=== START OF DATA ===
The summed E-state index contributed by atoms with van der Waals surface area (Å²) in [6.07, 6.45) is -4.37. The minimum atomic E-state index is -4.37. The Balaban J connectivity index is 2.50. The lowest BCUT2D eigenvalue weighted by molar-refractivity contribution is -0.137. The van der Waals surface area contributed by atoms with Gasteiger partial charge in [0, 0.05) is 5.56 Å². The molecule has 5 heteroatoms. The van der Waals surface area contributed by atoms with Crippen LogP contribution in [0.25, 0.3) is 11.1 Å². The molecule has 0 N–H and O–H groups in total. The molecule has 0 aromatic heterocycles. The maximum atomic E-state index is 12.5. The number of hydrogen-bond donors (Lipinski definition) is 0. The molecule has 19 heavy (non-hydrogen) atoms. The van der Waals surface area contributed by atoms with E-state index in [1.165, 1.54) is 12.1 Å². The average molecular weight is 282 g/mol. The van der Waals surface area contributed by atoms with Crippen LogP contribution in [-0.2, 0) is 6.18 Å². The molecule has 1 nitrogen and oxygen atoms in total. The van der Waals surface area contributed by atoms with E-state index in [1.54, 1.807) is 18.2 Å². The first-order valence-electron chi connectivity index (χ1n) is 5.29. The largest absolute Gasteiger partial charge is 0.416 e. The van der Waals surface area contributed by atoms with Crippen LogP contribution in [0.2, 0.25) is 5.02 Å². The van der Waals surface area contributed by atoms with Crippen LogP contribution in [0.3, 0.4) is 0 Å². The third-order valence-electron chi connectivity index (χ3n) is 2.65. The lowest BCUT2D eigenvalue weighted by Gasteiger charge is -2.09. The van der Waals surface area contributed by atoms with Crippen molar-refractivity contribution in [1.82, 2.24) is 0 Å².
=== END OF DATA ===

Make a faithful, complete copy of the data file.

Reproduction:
The summed E-state index contributed by atoms with van der Waals surface area (Å²) in [6.07, 6.45) is -4.37. The minimum atomic E-state index is -4.37. The Balaban J connectivity index is 2.50. The lowest BCUT2D eigenvalue weighted by molar-refractivity contribution is -0.137. The van der Waals surface area contributed by atoms with Gasteiger partial charge in [0, 0.05) is 5.56 Å². The molecule has 5 heteroatoms. The van der Waals surface area contributed by atoms with Crippen LogP contribution in [0.25, 0.3) is 11.1 Å². The molecule has 0 N–H and O–H groups in total. The molecule has 0 aromatic heterocycles. The maximum atomic E-state index is 12.5. The number of hydrogen-bond donors (Lipinski definition) is 0. The molecule has 19 heavy (non-hydrogen) atoms. The van der Waals surface area contributed by atoms with E-state index in [1.165, 1.54) is 12.1 Å². The average molecular weight is 282 g/mol. The van der Waals surface area contributed by atoms with Crippen LogP contribution in [-0.2, 0) is 6.18 Å². The molecule has 1 nitrogen and oxygen atoms in total. The van der Waals surface area contributed by atoms with E-state index in [1.54, 1.807) is 18.2 Å². The first-order valence-electron chi connectivity index (χ1n) is 5.29. The largest absolute Gasteiger partial charge is 0.416 e. The van der Waals surface area contributed by atoms with Crippen LogP contribution in [0.2, 0.25) is 5.02 Å². The van der Waals surface area contributed by atoms with Crippen LogP contribution in [0.3, 0.4) is 0 Å². The third-order valence-electron chi connectivity index (χ3n) is 2.65. The lowest BCUT2D eigenvalue weighted by Gasteiger charge is -2.09. The van der Waals surface area contributed by atoms with Crippen molar-refractivity contribution in [1.82, 2.24) is 0 Å².